BART Running out of Transbay Carrying Capacity


It’s been well known for at least 25 years that BART’s transbay section was a choke point, destined to run out of people carrying-capacity sooner rather than later.  In fact conditions in the existing tube are already jammed during many hours of the day.  It is currently estimated that because of the improving economy, regional population growth and assorted BART extensions, the vital transbay section will reach its carrying-capacity limit by 2025.  That’s less than 10 years away.  And yet, under the best of circumstances it would take at least 40 years to put a new subaqueous passenger rail system on line.  So what does the Region do during the intervening decades?   No one knows.

And then there’s the matter of cost.  It would reportedly cost between $20 and $25 billion to build a second rail tube under the Bay, complete with connecting subways both east and west.

Keeping the economies of the Central Bay Area viable will require that this matter be addressed with courage, wisdom and determination before any more time is lost.  Transportation officials at last seem to be taking the problem seriously.  Let them know what you think.

Transbay Capacity Crunch


BART’s ridership is projected to rise from its current level of over 400,000 riders a day to 700,000 riders a day or more by 2040. This increase is reportedly far beyond BART’s transbay carrying capacity.

To delay the inevitable, BART plans to remove a substantial number of seats in order to make room for more standees and bicycles.   Despite these measures, which are certain to render the service less satisfactory for many riders, recent estimates are that BART will run out of transbay-carrying capacity by about 2025, at which time the lack of adequate passenger rail service between Oakland and San Francisco will begin to constrain the economies of the Central Bay area.  So far Alameda County, San Francisco County and the Metropolitan Transportation Commission have chosen to put off dealing with this oncoming crunch.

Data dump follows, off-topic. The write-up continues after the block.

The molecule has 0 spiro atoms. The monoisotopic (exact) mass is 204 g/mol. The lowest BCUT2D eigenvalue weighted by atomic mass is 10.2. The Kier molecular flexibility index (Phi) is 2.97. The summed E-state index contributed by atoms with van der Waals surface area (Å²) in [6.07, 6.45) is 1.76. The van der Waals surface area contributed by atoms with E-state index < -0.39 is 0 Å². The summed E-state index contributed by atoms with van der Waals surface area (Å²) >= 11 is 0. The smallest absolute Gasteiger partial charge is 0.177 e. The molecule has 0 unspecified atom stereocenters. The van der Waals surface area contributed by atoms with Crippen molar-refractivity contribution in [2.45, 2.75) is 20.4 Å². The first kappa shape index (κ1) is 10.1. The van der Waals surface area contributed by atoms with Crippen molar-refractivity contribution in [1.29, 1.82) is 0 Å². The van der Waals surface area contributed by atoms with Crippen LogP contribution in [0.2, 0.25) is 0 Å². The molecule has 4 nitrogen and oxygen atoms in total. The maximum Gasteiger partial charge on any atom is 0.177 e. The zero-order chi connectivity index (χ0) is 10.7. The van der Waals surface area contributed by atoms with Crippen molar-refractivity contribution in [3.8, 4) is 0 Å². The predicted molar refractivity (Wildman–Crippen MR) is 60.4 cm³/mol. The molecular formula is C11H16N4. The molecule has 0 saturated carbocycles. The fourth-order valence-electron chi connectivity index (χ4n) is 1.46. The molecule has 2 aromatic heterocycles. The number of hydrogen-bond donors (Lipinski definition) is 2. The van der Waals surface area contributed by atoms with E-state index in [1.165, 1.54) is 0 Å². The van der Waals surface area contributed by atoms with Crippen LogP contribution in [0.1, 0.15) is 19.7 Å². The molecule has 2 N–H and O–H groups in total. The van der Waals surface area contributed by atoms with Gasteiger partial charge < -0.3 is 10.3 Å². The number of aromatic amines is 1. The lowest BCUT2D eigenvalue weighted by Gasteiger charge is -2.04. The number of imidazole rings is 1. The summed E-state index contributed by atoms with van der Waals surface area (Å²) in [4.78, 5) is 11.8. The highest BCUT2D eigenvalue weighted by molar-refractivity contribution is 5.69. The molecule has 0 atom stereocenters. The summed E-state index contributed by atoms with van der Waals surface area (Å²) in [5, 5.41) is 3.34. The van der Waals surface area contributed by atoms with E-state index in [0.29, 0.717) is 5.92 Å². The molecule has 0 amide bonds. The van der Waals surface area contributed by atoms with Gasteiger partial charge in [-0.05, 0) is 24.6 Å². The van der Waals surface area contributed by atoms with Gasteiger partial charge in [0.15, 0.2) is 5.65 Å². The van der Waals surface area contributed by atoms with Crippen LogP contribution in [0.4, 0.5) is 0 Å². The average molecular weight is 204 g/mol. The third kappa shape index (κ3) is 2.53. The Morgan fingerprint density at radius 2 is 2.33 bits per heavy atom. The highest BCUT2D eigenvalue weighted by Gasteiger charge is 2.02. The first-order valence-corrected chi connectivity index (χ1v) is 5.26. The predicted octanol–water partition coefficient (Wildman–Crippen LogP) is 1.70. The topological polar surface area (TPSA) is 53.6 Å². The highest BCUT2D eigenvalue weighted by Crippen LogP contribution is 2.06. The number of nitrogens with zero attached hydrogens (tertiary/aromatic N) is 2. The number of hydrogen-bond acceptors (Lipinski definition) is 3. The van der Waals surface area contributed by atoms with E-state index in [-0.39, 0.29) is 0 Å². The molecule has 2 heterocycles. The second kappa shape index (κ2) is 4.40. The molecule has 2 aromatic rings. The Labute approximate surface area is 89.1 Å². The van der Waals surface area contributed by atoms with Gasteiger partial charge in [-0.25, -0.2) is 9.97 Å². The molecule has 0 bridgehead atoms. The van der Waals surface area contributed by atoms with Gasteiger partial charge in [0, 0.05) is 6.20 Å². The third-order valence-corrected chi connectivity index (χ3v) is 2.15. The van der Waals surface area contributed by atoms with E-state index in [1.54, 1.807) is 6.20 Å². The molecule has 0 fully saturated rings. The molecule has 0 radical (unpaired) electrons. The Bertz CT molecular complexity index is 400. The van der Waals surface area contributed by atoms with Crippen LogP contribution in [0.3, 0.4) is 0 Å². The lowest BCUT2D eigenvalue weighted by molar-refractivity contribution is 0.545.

Read more here.

From Silk Purse to Sou’s Ear

Remember when we were being told that the tunneled Central Subway would be “out-of-sight, out-of-mind”?

That was in the Fall of 2013.


Fast forward to the Fall of 2014:


Here’s what the SF Chronicle had to say on the subject on September 29, 2014:

“It may have been the most fashionable meeting ever held at City Hall — as representatives of Neiman Marcus, Chanel, Barneys New York, Dior, Bulgari and  Arthur Beren Shoes met Wednesday with Mayor Ed Lee to tell him that the Central Subway construction was killing some of Union Square’s best-known high-end stores.

“At issue is the ongoing tearup of Stockton Street to make way for the Union Square Station and the loss of parking, deafening noise and dust from the heavy machinery that go along with it. Combine those with narrow and often unlighted walkways in front of the stores, and customers are staying away in droves.

“Lee promised a personal look at the situation, but overall the news was not encouraging….”

When asked how much longer Union Square would be torn up by the Central Subway project, the SFMTA representative ruefully acknowledged that it would affect “two winter seasons in addition to this one coming up.”  (February 15, 2015:  one down, two to go)

The Benefits of Extending Caltrain to San Francisco, the Peninsula and the Region